Twitter Urges Users To Change 'Unmasked' Passwords

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Twitter Logo

While Twitter, to its credit, approaches password use in exactly this manner, it has warned its users this week of a bug in its internal logging system which made the entire hashing process moot by writing passwords to log files in plain text format.

An internal "bug" left millions of Twitter passwords potentially exposed for months in a plain text file, the company revealed, as it urged hundreds of millions of users to change their passwords as a precaution. While Twitter's investigation did not find indicators for abuse, it recommends that all Twitter users change account passwords and implement additional security protections if not activated already on the account. Out of an abundance of caution, we ask that you consider changing your password on all services where you've used this password. Twitter said that its users' passwords were exposed in plaintext due to a bug in its systems.

Twitter said that it had discovered the error itself and removed the passwords. No matter your take, you should ensure that your account is as safe as can be if you use the social network.

"Password hashing" is an industry standard, and can prevent a hacker from quickly exploiting the information if it ever leaks.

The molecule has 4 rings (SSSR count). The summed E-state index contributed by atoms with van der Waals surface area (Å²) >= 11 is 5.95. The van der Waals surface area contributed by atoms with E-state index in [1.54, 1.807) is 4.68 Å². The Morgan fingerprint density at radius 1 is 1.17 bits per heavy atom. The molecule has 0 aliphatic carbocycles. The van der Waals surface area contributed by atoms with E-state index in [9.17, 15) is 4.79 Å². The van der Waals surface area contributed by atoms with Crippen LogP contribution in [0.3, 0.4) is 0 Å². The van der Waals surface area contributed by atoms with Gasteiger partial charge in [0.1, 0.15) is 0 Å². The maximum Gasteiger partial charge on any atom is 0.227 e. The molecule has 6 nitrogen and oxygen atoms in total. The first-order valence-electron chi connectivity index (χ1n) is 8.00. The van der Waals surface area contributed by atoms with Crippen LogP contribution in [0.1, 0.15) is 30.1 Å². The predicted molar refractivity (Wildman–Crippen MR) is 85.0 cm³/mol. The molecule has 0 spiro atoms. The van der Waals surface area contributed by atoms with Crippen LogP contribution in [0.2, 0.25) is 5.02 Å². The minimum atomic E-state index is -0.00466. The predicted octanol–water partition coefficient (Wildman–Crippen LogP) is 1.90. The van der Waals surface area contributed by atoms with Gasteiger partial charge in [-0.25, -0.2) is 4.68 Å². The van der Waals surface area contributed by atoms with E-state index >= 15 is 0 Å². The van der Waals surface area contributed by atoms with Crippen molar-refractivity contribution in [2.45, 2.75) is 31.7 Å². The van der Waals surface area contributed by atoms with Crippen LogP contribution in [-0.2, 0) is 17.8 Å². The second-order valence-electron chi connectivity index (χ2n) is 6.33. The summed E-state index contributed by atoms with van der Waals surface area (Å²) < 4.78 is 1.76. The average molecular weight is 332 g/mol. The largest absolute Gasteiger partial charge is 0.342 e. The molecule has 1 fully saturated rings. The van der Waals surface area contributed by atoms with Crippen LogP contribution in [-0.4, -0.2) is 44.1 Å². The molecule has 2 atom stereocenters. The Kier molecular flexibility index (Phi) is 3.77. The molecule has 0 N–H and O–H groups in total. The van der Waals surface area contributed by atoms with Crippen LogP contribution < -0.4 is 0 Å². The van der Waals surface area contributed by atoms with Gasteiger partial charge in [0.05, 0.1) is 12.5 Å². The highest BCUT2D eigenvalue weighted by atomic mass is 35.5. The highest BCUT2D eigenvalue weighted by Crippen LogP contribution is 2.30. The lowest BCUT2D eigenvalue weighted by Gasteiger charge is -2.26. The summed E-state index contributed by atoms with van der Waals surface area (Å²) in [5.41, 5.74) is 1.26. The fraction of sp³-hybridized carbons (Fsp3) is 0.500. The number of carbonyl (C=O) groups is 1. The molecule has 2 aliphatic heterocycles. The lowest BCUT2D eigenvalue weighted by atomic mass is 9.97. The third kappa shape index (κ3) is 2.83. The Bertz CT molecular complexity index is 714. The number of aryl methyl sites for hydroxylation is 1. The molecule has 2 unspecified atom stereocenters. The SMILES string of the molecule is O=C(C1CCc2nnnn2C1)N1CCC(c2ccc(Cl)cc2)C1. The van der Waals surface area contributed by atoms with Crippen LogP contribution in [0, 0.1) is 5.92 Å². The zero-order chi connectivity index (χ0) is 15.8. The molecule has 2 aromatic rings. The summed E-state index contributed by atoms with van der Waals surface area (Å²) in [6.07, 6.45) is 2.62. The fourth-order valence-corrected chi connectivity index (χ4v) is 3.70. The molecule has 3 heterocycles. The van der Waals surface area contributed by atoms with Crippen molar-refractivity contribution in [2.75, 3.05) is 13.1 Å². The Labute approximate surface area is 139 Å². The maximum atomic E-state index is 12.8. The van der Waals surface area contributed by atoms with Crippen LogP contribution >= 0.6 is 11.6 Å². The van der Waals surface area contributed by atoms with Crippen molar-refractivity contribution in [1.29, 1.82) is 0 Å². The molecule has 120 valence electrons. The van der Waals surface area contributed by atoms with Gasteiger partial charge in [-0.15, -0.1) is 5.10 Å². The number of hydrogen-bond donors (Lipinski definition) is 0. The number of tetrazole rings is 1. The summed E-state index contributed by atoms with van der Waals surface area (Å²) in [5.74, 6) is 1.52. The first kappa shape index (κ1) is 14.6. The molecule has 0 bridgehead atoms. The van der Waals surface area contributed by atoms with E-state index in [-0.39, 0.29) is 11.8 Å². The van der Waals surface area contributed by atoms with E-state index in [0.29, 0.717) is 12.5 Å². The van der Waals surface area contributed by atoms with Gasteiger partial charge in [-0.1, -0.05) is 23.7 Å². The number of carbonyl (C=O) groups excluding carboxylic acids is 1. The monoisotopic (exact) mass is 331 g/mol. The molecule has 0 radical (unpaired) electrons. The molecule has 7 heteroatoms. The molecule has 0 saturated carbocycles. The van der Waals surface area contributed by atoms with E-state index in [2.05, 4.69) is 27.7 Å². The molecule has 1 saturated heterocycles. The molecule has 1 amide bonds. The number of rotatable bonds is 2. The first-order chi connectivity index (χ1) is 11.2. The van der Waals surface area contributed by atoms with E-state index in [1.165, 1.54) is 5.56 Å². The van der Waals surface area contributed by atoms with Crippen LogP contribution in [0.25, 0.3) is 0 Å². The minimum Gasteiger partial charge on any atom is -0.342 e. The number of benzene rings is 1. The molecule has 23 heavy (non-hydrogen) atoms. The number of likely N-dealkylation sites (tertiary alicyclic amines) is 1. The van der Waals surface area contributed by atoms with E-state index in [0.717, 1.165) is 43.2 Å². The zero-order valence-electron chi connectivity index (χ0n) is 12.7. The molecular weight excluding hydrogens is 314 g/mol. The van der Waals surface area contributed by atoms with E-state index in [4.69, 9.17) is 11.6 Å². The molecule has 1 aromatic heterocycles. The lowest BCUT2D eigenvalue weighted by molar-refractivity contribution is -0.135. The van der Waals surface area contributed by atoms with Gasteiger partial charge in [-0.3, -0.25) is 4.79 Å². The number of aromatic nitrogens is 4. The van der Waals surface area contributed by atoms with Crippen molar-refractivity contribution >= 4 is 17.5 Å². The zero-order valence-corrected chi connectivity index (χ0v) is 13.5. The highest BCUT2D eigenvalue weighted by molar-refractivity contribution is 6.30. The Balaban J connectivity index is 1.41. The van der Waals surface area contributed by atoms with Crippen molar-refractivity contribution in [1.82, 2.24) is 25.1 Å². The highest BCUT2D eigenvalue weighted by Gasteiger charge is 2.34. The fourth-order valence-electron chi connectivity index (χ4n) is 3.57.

You also can change it from your phone by clicking on "Settings and privacy", then "Account" followed by "Change password".

Netanyahu accuses Palestinian leader Abbas of anti-Semitism
Ms Thornberry did slam the comments in a later statement after reports on Mr Abbas' three-hour speech spread around the world. He gave no source for the accusation, but said it was part of a wider Israeli campaign of incitement against Palestinians.

But because of the bug, the password was stored in the internal log. Twitter spotted the problem to fix the bug and also deleted the stored passwords in the log. The more advisory rather than enforced approach to passwords this time around may indicate they are more confident in the lack of breach.

Ironically, Twitter's password mishap was announced on the corporate holiday known as World Password Day, created by Intel security researchers and celebrated on the first Thursday in May as a way to promote good password and cyber security hygiene.

Again, Agrawal apologised for the upheaval this password change may cause.

Twitter said on its blog: "We are very sorry this happened".

Use a strong password that you don't reuse on other services. Users will be prompted to enter their current password and enter their new password twice. As a precautionary security measure, we have reset passwords and revoked session tokens for these accounts.

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